People are always shocked when they find out that I still stay in hostels.
“Aren’t you too old for that?”
“Why not a hotel?”
“Don’t you actually make money? Or are you still too broke for an Airbnb?”
So why do I do this to myself? Why do I still stay in hostels?
Well, first, I’ll be honest: I’m cheap. You can’t teach an old dog new tricks. I started out — and stayed — a budget traveler because I just don’t like to spend money. No matter how old I get, that doesn’t seem likely to change.
But the real reason is that I like the social vibe. Hostels are fun. They have waves of people coming and going, host a number of events, and are a superb way to meet people. Everyone in a hostel is just like you in that they are all travelers. And most are looking to make friends.
For the open traveler, hostels offer an instant friend group that shares the same goals you have: to see the world, learn, meet people, and have fun. I don’t have to worry about getting lucky and meeting strangers on a tour or locals at a bar or at a restaurant. Everyone is on equal footing (and many are solo travelers just like you.)
The Key For Turning Strangers In Friends:
I used to be a big introvert. It wasn’t natural for me to just walk up to strangers and talk to them. I worried too much about what they thought or if they might judge me. I was, in a word, timid. But it’s “sink or swim” on the road, and my fear was holding me back from living the travel dreams I had in my head. I realized if I wanted those dreams to materialize, I was going to have to make them happen.
After a few stays in hostels and a few beer-fueled nights, I came out of my shell and started talking to people. And I realized something: Making friends was a lot easier than I thought. There are a lot of people traveling solo. People just like you and me. People looking for an adventure. People who also want to make new friends.
At hostels, we all start off in the same boat: in a foreign country knowing few people and often even less about the culture, looking for people to spend time with. Someone to walk around with and share a meal with. Everything else is tabula rassa — a clean slate. There’s no past or future. All your baggage from growing up is gone. All that matters is the excitement of the now.
Once I realized the simple truths above, I also realized that I had built up talking to people into a bigger deal than it was. It’s easy to make friends (and a lot less scary) when you realize the similarities shared by people on the road.
Some Practical Advice:
First, start small. Talk to a person in your dorm room. Say hello. Ask them some questions about their travels, where they are from, or what made decide to travel. That gets the conversation going. People love talking about themselves so, if you aren’t ready to share your story, just keep asking questions.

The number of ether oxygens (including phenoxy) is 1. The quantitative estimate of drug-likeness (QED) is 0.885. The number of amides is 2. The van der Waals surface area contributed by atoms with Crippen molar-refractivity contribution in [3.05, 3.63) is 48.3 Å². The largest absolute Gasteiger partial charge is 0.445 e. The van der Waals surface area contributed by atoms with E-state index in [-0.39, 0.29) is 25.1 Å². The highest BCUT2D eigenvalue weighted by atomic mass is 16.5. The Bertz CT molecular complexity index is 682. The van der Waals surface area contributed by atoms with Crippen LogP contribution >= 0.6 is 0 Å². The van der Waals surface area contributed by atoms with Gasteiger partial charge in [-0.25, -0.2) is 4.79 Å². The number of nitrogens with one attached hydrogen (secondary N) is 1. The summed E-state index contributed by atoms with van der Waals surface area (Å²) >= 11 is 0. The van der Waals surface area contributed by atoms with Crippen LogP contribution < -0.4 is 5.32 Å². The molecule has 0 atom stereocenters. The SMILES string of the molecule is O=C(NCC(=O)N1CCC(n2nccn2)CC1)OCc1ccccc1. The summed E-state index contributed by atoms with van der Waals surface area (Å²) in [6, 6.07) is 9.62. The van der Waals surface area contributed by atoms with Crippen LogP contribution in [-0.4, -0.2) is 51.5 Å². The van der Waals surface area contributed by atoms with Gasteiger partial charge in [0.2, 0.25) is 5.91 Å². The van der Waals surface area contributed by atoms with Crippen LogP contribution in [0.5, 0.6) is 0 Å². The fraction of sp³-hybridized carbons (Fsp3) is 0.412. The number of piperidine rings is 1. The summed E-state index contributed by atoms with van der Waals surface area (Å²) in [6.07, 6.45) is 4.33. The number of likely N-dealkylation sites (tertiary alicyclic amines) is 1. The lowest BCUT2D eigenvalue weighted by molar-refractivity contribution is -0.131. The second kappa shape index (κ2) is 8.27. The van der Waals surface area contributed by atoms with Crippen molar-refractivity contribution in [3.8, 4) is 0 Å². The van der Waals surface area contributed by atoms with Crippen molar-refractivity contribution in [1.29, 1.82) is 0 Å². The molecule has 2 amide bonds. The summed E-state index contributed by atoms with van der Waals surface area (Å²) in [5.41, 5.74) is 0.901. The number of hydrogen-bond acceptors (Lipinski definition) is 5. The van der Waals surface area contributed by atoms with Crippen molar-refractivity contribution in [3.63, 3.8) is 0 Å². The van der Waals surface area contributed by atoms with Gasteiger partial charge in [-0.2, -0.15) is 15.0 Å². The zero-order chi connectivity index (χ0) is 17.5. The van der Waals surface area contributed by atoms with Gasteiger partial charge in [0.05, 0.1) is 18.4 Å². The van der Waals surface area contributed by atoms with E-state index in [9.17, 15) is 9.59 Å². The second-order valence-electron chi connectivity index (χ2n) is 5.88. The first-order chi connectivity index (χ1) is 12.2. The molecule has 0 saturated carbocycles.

Things will progress from there in no time. Or you’ll have to pick up the signals that the person you’re chatting with isn’t interested in your friendship.
Second, look for that group leaving for the bar and ask, “Can I join you?” Walk over to that pool table in the hostel and ask, “Who’s next?” Guess what? You are! Play. Try stuff. Put your ego aside.
Third, attend any hostel events. This is the biggie. Hostel staffers know you’re alone. They know what it’s like and how you feel. You aren’t the first one to visit solo or be shy. So they’re really good at breaking the ice and getting people to talk to each other. They will sit you next to people and get the conversation going.
If you can’t think of anything to say to someone new, just ask how they like the event or where they’re from. It will get the conversation rolling. As the night progresses, the group will naturally move to the next place — with you in tow.
The “Learned Extrovert”:
Talking to strangers is a trait most of us aren’t that great at. Not all of us are “the life of the party.” But the people I know who have moved into the “learned extrovert” camp are people who have traveled. They learned through trial by fire. Through days or weeks alone until something finally snapped and they realized they had to talk to someone if they didn’t want to be alone – and lonely.
The more you do this, the easier it will be. Travel creates opportunities to meet people you wouldn’t otherwise give a second thought to. It strips away the artifice and lets you walk away with some of the best friends you’ll ever know — friends who will be there your whole life, ready to pick up right where you left off whenever you happen to meet up again.
As a bonus, those who have spent their days in hostels, forced to turn strangers into friends and confront their prejudices, tend to be more open-minded, relaxed, and friendly. That may seem like a generalization, but I’ve got the miles under my belt to say it. And these lessons will come home with you, too — the next time you’re at a party or in a group of strangers you’ll have gained a sense of confidence that will allow you to talk to anyone there.
When you learn to take the same approach talking to people at home as you did in hostels, you’ll change your life. And you’ll be happier for it.
Matthew Kepnes runs the award-winning budget travel site, Nomadic Matt. He’s also the author of the New York Times bestseller How to Travel the World on $50 a Day. His writings and advice have been featured in The New York Times, CNN, The Guardian, Lifehacker, Budget Travel, BBC, Time, and Newsweek. His new travel memoir, Ten Years a Nomad, is a story of wanderlust, friendships, and crazy misadventures from the road. It’s available now!